“Change can happen so quickly, and for so little cost,” Zein says, citing working toilets as an example of an easy, impactful fix. Menstruating teens in Hong Kong take the bathroom for granted, but not so in Nepal… “Nepalese girls miss a week of school every month, then they’re too embarrassed to explain why. Their grades drop, they drop out, and then they’re trafficked,” Zein explains, clearly flabbergasted. “By building a toilet you’re preventing trafficking.”
In her bid to create change, Zein has refused to be deskbound and, in fact, it was her work with CWS that first drew her to endurance running. In 2007, CWS chair Gordon Oldham convinced her to sign up for the Gobi March – the 4 Deserts/ Racing The Planet race for charity that covers 250 kilometres of the Gobi Desert – and that was it, a new passion was born.
Mui Wo-based Zein is probably best known to Lantau readers as a runner – the one who’s been winning all the high-profile local races for years. She’s a regular competitor (and podium topper) at series like Action Sprint, HK Stairmaster, HK 50, King of the Hills, Lantau Vertical, LBC Valentines Race, MoonTrekker and Oxfam Trailwalker to name but a few.
Zein’s running, though she’s slow to admit it, has often hit the headlines. Notably in 2015, when she became the first woman in Action Sprint series’ history to secure six wins in a row in two consecutive years, and in 2016, when she conquered the grueling Lantau 2 Peaks in three hours 20 minutes. “There aren’t any other races in Hong Kong that have more than 2,000-metre elevation in 23 kilometres like Lantau 2 Peaks,” she says.
For the past year or so, however, Zein has put her running career on the backburner, admitting that she finds simply “getting out of the house and going for a run a bit challenging.” Not surprising, when you consider that in addition to the girls in the coffee shop – 10-year-old Bella, Zoe, 7, and Skye, 5 – she has year-old twins Robbie and Tyler at home.
These days, when Zein does run, she says, it’s simply to enjoy the trails and get some time out. “It’s escaping. I’m running away. It’s my sanity zone,” she jokes. “And because I have no social life now, it really is my social life.”
That said, race season is just about to start and, with Zein looking this fit, it’s doubtful she’ll be able to resist taking part. In one breath she says, “I’m going to take a break and just enjoy the trails.” In the next, she reveals that she’s considering entering November 10’s RUN Charity Race in Tai Tam, which raises funds for refugee aid organisation RUN (Rebuild, Unite and Nurture).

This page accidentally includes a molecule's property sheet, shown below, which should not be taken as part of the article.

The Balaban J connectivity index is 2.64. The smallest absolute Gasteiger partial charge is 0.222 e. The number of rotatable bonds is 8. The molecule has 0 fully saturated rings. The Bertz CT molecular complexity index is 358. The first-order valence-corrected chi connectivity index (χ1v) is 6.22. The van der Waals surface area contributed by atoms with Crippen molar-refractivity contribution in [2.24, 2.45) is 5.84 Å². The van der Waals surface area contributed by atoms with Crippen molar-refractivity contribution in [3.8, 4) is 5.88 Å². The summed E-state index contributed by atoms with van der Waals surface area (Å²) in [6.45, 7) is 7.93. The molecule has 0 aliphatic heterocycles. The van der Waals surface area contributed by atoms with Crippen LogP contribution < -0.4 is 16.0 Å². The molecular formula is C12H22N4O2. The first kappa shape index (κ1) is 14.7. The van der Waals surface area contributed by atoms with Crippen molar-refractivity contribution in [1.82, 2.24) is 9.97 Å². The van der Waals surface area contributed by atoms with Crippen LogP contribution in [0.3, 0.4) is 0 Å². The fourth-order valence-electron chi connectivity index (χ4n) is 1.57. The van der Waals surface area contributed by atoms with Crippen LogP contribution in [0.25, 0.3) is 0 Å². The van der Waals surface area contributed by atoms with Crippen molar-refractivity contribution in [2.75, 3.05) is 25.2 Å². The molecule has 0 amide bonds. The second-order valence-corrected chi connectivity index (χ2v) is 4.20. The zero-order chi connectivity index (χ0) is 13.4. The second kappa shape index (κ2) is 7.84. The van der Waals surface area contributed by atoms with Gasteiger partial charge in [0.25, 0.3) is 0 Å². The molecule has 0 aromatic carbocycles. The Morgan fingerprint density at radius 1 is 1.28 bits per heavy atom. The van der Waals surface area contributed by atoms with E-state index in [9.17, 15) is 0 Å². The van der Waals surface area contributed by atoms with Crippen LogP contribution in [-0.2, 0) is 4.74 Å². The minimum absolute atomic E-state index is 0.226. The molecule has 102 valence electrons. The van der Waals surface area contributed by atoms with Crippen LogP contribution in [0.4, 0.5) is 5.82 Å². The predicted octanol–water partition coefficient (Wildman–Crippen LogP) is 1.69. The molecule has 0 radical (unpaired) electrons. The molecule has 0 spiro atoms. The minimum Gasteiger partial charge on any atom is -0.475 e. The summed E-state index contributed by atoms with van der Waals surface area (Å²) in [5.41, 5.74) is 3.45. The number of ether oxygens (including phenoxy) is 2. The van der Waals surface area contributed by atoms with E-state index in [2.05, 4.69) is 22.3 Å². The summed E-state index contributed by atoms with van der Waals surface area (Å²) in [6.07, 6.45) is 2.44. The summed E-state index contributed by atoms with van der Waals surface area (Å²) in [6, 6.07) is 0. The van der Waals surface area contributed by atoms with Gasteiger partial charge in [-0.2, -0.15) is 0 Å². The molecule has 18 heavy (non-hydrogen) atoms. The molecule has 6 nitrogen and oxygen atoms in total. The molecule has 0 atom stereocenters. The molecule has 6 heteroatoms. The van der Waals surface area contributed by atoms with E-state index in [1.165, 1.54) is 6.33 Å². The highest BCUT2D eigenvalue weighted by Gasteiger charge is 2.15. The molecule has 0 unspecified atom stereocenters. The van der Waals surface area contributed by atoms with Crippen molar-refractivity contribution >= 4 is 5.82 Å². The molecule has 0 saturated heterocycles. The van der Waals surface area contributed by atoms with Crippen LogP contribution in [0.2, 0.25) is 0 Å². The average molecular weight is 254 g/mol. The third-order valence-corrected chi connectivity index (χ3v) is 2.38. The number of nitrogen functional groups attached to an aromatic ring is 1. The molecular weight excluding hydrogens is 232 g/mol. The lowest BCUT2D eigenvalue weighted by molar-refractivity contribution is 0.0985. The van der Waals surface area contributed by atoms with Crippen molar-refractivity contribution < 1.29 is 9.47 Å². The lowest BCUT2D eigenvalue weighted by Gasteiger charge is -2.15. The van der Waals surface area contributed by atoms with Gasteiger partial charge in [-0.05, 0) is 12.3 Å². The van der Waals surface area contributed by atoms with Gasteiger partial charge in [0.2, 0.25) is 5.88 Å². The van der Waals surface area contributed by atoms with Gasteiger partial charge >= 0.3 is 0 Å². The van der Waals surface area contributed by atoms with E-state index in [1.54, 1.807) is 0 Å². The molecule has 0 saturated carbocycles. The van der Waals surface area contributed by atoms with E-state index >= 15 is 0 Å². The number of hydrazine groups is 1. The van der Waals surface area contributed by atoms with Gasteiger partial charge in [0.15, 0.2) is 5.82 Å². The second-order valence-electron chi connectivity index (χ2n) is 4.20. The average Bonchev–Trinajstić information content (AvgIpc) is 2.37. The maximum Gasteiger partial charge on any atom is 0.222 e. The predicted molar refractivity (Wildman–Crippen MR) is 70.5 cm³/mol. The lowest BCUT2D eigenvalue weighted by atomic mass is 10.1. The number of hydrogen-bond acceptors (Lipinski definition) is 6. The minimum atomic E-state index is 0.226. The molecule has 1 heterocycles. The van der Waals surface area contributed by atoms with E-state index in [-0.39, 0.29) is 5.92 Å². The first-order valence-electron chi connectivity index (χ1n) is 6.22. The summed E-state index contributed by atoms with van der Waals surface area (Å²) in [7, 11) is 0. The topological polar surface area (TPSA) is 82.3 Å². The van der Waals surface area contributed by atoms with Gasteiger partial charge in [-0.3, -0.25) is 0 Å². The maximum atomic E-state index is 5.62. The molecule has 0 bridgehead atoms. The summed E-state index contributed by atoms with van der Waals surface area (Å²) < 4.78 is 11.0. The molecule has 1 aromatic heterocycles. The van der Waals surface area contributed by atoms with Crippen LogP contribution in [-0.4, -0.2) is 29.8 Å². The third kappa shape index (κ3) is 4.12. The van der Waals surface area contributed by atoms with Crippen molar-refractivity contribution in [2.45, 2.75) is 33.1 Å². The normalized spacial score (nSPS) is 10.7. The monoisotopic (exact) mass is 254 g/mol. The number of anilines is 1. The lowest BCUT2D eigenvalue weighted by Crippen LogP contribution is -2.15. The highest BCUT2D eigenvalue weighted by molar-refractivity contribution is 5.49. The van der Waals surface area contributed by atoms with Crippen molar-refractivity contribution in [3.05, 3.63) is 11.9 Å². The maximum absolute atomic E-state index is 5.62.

“I was always into sports,” Zein muses. And it turns out she plays rugby too, which in a roundabout way was how she met her husband, banking counsel Garrett… in the notorious south stands during the Hong Kong Sevens.
And more besides
Whether or not she’s stepped back from competitive running, and CWS to a degree, Zein has plenty on her plate. This month, she’s focused on the Lamma Fun Day, which she helps organise on behalf of CWS and which all proceeds go to. Taking place on October 27, and now in its 18th year, the event kicks off with the Lamma8 charity run, followed by market stalls, food, music and activities for kids starting around noon.
“It’s a day where the community comes together to donate time and goods,” Zein explains. “The day ends with music on the beach.”
Zein is doing all this while getting ready to head back to teaching full time after a 15-year detour. As a bonus, she’ll have the added challenge of switching from secondary to primary school. It sounds like a lunatic workload, but Zein doesn’t see it that way. “Because I love everything I do, it’s manageable,” she says.
“Living on Lantau, it’s hard not to be optimistic,” she adds. “You look out and it’s beautiful. ‘Of course I can do it all! The key is making sure whatever you put on your plate is something you love.”
Photos by Andrew SpiresTags: lantau, running, trail runs, activism, zein williams